TFF logoFORUMS Power Columns

TFF Home | About us


Iraq Forum

Features by others

Links to all issues

New stuff

Other associate articles

Burundi Forum

Publications on-line

Paul McCartney

Nyt på nordisk

Jonathan Power

EU conflict-handling

The 100 best books

Annual Reports

TFF Associates


Reconciliation project

Øbergs Kalejdoskop

Support TFF on-line

Activities right now

Gandhi & India

Teaching & training

Oberg's photos

Support TFF off-line

PressInfos - Analyses

Macedonia Forum

Lærestof på dansk

TFF News Navigator


A new wind behind
human rights law



Jonathan Power
TFF Associate since 1991

July 21, 2004

LONDON - Just when the cause of human rights seemed becalmed a new wind has blown up. The Guantanamo case before the U.S. Supreme Court was but one sign. All manner of influences are driving U.S. law to practice what political leaders have preached against - the globalization of U.S. human rights law.

The Guantanamo case was the easy one. The Administration did not have that much of a leg to stand on. But in another more difficult decision decided the next day the Supreme Court protected the right of foreigners under the Alien Tort Claims Act to sue in U.S. courts over serious human rights offences committed outside the U.S..

Also in the same week the U.S. was forced into an important compromise over the reach of the International Criminal Court, established by statute in 1998 to try those accused of grave war crimes or crimes against humanity when the domestic courts of the accused refuse to act. Despite the latter provision the U.S. has bitterly fought against the reach of the Court, cajoling and threatening many countries into promising to exempt the U.S.. But Washington felt compelled last month to withdraw a UN resolution that would have given its troops working in Iraq, Afghanistan and other UN approved peacekeeping operations immunity from possible prosecution.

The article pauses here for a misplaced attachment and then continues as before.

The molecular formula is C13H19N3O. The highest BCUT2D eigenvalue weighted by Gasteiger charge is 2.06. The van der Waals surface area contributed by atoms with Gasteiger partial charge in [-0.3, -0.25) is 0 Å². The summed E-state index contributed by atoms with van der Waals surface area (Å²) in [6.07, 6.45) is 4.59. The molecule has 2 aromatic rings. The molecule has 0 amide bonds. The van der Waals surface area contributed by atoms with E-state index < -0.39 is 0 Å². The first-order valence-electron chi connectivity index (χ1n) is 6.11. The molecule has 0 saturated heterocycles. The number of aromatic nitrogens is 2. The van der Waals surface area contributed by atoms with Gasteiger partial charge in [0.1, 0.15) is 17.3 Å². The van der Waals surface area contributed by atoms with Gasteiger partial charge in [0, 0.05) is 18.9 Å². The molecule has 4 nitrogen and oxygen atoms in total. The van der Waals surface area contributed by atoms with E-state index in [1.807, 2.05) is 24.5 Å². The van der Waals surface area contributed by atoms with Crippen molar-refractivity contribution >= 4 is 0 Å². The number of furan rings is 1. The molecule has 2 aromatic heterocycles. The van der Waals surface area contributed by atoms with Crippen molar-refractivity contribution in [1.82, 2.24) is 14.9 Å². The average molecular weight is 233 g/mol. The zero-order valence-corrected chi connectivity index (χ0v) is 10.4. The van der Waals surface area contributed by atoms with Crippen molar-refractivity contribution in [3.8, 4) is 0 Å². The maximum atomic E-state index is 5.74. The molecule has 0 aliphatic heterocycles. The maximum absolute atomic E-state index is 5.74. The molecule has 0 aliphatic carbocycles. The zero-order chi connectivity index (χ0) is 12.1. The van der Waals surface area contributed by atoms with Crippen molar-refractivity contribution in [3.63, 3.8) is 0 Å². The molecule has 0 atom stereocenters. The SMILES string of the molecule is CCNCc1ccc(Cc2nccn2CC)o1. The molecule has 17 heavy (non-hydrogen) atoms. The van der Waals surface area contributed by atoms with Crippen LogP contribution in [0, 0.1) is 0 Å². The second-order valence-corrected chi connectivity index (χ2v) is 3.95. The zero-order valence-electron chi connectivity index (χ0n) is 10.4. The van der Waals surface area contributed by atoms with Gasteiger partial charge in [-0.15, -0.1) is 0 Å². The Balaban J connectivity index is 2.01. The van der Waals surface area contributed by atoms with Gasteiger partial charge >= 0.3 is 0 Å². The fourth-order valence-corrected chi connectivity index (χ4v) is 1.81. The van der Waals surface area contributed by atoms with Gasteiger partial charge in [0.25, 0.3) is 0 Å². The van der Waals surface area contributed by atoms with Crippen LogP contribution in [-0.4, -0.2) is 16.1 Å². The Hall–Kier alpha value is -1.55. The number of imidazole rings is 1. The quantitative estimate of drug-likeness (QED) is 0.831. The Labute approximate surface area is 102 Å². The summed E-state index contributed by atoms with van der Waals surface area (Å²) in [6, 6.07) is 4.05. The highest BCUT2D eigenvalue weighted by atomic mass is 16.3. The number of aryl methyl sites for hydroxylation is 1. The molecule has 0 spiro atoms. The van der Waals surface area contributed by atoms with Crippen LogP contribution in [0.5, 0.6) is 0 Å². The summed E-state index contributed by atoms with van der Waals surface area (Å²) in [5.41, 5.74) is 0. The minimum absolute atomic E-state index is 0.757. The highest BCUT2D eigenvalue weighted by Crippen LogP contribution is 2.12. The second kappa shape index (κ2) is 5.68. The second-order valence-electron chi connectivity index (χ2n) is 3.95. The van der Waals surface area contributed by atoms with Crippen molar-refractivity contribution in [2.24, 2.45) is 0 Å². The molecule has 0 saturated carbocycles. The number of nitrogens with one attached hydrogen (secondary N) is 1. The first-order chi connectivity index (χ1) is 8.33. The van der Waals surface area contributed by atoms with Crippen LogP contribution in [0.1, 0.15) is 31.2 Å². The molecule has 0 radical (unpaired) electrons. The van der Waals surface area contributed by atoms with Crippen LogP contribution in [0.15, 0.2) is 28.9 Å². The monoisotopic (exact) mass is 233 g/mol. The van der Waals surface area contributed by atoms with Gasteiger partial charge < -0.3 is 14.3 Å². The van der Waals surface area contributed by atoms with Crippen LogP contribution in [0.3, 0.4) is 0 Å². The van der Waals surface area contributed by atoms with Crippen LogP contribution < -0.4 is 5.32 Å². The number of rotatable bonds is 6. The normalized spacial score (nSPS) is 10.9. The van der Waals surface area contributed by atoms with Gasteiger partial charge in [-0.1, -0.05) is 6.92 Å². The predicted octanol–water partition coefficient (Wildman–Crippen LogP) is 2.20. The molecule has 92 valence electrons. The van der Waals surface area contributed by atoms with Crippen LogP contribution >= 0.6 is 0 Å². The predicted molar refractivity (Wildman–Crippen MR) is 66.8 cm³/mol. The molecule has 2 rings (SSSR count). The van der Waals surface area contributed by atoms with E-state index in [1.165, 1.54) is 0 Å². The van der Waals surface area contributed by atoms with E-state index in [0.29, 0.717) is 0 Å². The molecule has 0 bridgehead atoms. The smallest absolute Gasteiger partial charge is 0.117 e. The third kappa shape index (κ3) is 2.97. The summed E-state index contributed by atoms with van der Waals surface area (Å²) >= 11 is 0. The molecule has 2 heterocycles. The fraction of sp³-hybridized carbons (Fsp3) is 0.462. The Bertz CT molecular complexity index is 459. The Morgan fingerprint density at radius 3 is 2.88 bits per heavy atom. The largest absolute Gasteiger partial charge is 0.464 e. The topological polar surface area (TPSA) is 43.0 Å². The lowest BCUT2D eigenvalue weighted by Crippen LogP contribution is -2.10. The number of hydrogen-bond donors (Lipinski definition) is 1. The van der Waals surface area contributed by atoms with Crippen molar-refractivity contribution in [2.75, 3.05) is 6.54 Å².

Would you be reading this now,
if it wasn't useful to you?
Get more quality articles in the future

But all these developments have been creeping up on the Administration, even as it insisted it had taken the high ground against them. Back in 1994 the U.S. Congress passed a law that enabled the Department of Justice to prosecute people who committed torture anywhere in the world, so long as they were physically living in the U.S.. According to Amnesty International there are at least a thousand human rights abusers who have fled to the U.S. believing they can be lost in the crowd. However, until July 2002 the Department of Justice never successfully prosecuted any of these human rights abusers and then when it finally did it did so on the less direct grounds of perjury. The accused, Eriberto Mederos, was convicted of having lied on his citizenship application when he was asked if he had ever participated in the persecution of any person. The jury found that he had administered electro-shock therapy to political opponents of the Castro regime in Cuba.

The ruling of the Supreme Court will have the effect of giving this rather lethargic legislation an extra push besides opening the door to more cases brought under the Alien Tort statute. Moreover, we are much less likely to see a repeat of the case when one of Peru's most notorious suspected torturers was freed, after the Department of Justice decided to prosecute him, when the State Department intervened claiming he had diplomatic immunity.